Heraclitus of Ephesus (535 BC – 475 BC) said this. He’s also the guy who introduced the term “Logos,” meaning “order” and “knowledge.” It’s more commonly referred to as “logic” and, together with Ethos and Pathos, represents one of the three modes of persuasion identified by Aristotle in Rhetoric (350 BC).
Oh, yeah, if you’re like me and can’t read Greek, Heraclitus’s quote translates to: “You could not step twice into the same river.” And therein lies our tale.
Oddly, I found inspiration for this Commentary while researching for my upcoming book Greater Western New York a State? Why Not? I found myself in the small (population 3,210) town of Westminster, Vermont taking pictures of buildings that no longer exist and of grave markers that no longer exist. There, on the terraced riverbank high above the west side of the Connecticut River, I met a woman kind enough to open the museum for me on a Saturday (it has regular hours only on Sundays). I quickly discovered she could proudly trace her heritage back to the pre-Revolutionary War settlers of the tiny town. And she noted all the other current residents that could just as proudly do the same.
What keeps generations clinging to the homes of their ancestors? That’s a question I couldn’t stop asking myself as I walked through the Westminster cemetery, seeing the same names repeated from tombstone to tombstone. Then I reflected how I’ve been twice lucky enough to walk among the medieval dwellings of the walled city from whence, it seems, all Carosas come.
But, though it be the home of my ancestors, I cannot claim it as my ancestral home. The closest I could come to naming such a place is Lackawanna, New York. A once thriving city of steel (indeed, it was named after the steel company Buffalo leaders convinced to relocate from Scranton, Pennsylvania in the early 1900s), it housed (and continues to house) successive waves of immigrants. I was born into that upsurge just at the tail end of the crest of the Italian wave.
My young family moved from there when I was three, but the older generation stayed a bit longer – long enough for me to see what I (and my mother and her siblings) consider the old family homestead. (This homestead consisted of two three story multi-family brick homes). Just a short walk down the street sits St. Anthony’s, the parish my parents were married in, I was baptized in, and where I received my First Holy Communion.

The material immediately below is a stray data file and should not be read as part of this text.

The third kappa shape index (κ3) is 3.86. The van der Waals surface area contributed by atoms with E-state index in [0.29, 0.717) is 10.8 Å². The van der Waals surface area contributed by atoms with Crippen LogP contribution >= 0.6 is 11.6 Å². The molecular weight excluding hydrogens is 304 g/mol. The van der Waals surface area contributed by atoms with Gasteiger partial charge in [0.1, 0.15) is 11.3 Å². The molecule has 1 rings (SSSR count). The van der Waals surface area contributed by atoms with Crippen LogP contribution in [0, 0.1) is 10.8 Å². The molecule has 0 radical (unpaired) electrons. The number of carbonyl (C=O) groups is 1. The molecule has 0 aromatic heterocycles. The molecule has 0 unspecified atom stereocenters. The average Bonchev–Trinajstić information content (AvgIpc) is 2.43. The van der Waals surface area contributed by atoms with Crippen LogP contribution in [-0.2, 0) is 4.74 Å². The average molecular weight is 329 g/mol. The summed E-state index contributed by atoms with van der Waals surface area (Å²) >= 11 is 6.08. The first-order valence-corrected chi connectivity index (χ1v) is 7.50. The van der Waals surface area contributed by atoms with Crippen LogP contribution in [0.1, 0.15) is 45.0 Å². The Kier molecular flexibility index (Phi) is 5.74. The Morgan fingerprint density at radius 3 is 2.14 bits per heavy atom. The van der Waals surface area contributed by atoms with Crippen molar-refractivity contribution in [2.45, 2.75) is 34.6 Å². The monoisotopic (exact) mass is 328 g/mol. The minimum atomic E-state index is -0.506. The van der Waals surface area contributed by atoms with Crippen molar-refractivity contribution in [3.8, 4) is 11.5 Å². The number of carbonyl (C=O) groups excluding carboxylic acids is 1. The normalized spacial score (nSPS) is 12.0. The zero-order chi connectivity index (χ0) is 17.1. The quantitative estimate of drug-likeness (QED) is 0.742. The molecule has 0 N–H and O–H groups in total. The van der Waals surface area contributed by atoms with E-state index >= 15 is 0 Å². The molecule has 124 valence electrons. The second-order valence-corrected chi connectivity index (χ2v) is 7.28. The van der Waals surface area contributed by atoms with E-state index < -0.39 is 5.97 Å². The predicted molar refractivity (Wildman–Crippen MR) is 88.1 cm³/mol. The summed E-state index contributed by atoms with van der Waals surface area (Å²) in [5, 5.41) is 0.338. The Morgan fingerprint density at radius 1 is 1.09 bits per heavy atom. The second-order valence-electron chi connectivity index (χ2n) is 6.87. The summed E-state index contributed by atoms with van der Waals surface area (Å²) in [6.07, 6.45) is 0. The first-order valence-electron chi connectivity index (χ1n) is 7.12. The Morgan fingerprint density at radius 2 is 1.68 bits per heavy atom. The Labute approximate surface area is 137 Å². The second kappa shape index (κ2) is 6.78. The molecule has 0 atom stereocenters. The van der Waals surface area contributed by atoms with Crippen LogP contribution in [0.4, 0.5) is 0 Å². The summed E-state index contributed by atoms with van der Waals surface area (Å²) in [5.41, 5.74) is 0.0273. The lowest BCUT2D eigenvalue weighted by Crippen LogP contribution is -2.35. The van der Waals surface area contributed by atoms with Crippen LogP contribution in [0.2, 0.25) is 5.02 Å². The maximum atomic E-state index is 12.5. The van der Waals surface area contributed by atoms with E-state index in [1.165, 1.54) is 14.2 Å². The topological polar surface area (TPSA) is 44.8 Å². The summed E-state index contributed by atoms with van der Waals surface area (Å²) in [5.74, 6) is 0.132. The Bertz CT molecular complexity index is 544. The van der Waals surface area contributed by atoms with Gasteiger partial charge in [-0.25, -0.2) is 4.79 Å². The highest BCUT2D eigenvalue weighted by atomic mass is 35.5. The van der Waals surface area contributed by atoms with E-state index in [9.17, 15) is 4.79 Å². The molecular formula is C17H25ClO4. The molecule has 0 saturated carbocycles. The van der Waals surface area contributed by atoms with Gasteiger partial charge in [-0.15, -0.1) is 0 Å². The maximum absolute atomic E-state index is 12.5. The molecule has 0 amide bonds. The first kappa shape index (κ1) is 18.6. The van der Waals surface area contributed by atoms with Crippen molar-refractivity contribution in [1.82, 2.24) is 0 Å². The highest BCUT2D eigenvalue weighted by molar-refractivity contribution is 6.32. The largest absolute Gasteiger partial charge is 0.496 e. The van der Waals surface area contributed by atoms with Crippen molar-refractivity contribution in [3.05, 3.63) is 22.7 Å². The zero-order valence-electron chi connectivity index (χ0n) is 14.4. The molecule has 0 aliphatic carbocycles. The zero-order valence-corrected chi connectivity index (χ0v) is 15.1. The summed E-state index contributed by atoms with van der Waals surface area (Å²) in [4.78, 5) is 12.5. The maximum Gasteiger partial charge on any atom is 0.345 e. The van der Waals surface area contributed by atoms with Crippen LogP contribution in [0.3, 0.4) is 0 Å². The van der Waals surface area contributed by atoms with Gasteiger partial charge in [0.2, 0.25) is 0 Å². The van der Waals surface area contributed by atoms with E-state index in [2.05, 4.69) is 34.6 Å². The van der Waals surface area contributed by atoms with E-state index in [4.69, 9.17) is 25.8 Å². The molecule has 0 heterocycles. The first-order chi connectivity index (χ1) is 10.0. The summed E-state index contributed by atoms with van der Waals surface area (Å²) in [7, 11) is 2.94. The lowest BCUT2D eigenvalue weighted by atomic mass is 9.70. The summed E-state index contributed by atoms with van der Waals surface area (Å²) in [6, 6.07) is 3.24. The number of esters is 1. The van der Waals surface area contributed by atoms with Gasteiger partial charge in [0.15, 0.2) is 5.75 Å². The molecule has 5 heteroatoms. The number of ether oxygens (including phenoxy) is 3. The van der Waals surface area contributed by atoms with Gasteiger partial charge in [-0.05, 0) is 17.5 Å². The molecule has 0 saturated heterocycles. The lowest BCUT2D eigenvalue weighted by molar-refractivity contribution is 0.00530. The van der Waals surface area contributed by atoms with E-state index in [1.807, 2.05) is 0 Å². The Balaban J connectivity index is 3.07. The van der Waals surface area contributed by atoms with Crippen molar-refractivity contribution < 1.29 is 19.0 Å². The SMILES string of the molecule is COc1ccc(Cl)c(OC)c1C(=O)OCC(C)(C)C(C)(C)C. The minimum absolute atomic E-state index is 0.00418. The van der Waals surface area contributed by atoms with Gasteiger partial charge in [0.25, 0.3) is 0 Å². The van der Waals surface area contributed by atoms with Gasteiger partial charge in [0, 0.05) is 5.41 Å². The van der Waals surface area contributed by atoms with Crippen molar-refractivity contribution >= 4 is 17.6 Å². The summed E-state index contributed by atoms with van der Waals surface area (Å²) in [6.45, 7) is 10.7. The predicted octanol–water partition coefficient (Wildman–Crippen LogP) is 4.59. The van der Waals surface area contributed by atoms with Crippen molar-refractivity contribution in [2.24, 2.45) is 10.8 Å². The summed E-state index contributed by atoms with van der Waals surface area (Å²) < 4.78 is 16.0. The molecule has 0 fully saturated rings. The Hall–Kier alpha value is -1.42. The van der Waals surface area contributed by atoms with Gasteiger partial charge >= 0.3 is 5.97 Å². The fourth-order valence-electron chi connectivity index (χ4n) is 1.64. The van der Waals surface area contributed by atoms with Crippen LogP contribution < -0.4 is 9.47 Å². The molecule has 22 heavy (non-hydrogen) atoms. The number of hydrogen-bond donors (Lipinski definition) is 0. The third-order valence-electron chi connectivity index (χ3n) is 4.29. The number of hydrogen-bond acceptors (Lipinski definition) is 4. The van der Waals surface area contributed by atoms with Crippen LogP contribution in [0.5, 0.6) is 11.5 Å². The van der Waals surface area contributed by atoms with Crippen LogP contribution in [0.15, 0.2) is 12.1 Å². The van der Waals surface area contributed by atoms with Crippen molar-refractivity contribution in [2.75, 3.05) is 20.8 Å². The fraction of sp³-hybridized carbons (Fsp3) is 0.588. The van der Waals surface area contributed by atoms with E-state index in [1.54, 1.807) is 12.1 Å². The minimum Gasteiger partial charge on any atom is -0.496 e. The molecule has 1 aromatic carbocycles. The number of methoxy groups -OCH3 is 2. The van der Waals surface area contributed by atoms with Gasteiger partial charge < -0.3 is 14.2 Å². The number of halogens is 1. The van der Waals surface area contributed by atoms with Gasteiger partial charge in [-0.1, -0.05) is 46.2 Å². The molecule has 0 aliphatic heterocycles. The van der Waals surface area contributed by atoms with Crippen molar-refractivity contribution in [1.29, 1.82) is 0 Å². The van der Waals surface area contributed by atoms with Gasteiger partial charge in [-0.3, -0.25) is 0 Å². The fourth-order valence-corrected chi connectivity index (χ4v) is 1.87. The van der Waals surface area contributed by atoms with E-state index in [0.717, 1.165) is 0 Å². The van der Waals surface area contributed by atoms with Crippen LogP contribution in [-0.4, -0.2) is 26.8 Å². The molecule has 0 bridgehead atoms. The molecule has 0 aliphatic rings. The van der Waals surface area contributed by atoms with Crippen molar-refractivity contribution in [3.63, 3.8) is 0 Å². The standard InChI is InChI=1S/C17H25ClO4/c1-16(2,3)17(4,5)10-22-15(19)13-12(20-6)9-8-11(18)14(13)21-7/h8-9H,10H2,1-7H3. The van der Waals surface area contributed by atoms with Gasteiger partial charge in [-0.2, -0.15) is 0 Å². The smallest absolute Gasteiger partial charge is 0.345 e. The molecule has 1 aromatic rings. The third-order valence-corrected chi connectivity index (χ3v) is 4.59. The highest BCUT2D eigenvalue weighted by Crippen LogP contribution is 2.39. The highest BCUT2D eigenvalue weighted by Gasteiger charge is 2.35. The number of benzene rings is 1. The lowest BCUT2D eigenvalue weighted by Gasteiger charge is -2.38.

St. Anthony’s represents the ideal community parish. It served the people of its neighborhood (and beyond, for we continued to go there even though we had moved two parishes away). Run by a deep-voiced Italian named Father Billota – who bore a striking resemblance to Vince Lombardi – St. Anthony’s reached its peak of 450 families before we moved forever away to a place called Chili.
Today, like many Catholic churches, St. Anthony’s survives but a shell of its former self. As the Italians moved away, newer immigrant classes moved into the neighborhood. First came those of Puerto Rican heritage, then those of Mexican lineage, and then those from the ghettos of the City of Buffalo. Finally came the Muslims (remember that infamous “Lackawanna Six”? The part of “Lackawanna” they’re referring to is the neighborhood in and around St. Anthony’s).
Today, St. Anthony’s has just a couple hundred families. It doesn’t even have a priest. Still, those who remain remember St. Anthony’s is there to serve its community, and it continues to do so with a vigor and dedication sometimes missing from larger pastor-based (rather than neighborhood-based) Catholic churches.
So, with that as a backdrop, when the time came for my brother and I to decide where to jointly celebrate the renewal of our vows commemorating our milestone anniversaries (his 30th, my 25th), we were flummoxed. He was married at St. Pius X in Chili and I was married in Mendon at St. Catherine’s. More importantly, we wanted our extended family to be there with us. That’s the family that once called Lackawanna home. They still live in the Buffalo area.